Consultant, IBM Center for Applied Insights
If your enterprise is working with Big Data, or at least beginning to stick your toe in the water, and you're not thinking about the concept of "signal", you're about to make a big mistake. Identifying the signal is what will enable you to leverage Big Data effectively. And if you don't, you're going to spend a lot of time and money chasing red herrings.
Stephen Few recently penned a great blog post on the concept of "signal detection". He proposes a definition of what defines signal vs noise:
When we rely on data for decision making, what qualifies as a signal and what is merely noise? In and of themselves, data are neither. Data are merely facts. When facts are useful, they serve as signals. When they aren’t useful, data clutter the environment with distracting noise.
For data to be useful, they must:
- Address something that matters
- Promote understanding
- Provide an opportunity for action to achieve or maintain a desired state
When any of these qualities are missing, data remain noise.
I like this definition. It fits hand in hand with the concept of Marketing Science that we proposed earlier this year. Insights (aka signal) are only valuable in so far as they drive business outcomes. And if you're developing insights that influence action within your enterprise, you had better make sure that what you're looking at is actually signal.
This is where Big Data is presents challenges. In his post, Few makes the absolutely correct point that data are noisy. And when data increase dramatically in volume, velocity, and variety (aka it gets BIG), that noisiness grows right along with everything else. All of a sudden, it becomes that much harder to correctly identify signal. As Few points out:
Finding a needle in a haystack doesn’t get easier as you’re tossing more and more hay on the pile.
If you listen to some of the discussion around Big Data, you could easily walk away thinking that if you can capture it, all you need to do is run it through some sophisticated analytic software and "boom" you've got new insights.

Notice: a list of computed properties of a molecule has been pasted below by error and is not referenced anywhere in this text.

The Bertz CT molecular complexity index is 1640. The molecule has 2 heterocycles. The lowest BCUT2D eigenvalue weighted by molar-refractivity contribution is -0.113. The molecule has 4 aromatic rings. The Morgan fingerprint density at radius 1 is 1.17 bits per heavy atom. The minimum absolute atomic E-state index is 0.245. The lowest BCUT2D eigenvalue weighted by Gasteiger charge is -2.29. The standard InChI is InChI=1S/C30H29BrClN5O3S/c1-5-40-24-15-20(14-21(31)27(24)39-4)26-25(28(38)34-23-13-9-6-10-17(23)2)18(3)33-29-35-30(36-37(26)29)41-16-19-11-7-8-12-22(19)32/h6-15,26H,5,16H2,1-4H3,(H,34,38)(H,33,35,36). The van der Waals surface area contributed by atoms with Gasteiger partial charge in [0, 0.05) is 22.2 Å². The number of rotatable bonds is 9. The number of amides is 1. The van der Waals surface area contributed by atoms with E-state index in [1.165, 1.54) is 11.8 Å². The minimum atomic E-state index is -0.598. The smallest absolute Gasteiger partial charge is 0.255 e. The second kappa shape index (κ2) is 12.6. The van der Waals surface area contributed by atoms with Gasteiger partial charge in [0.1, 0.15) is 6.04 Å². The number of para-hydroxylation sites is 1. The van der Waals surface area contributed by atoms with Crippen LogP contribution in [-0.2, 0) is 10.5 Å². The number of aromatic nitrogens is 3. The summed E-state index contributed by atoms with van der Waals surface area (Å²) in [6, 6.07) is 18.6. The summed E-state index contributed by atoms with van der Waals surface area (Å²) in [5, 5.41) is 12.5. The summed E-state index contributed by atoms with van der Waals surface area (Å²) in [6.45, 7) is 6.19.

The problem with this approach is that pesky noise. As you start dealing with huge data sets, it becomes relatively easy to find "statistically significant noise". You may think you're looking at signal, but instead you're just finding random patterns in the noise that happen to look like signal. This is what can happen when analysts are given lots of data and told to go find something.
How do you combat this? Part of it, as Few points out, is having data analysts that have a deep understanding of how to detect signal and the associated challenges that Big Data presents. The other part, is in how you approach data analysis in the first place.
Again, I'll reference our Marketing Science framework and propose that by applying a scientific approach to data collection and analysis, you improve your ability to correctly identify signal. Instead of randomly looking for patterns in the data, by developing hypotheses and then testing and refining them, you're able to focus on signal that (a is more likely to actually be signal and b) will help drive the business forward.
We've seen some really interesting and impactful results internally with the Marketing Science framework. We've developed insights that both drive business outcomes and challenge conventional thinking. I'll be highlighting a few of these examples in future blog posts. In the meantime, I'd love to get your feedback on what challenges you've experienced with identifying signal within Big Data.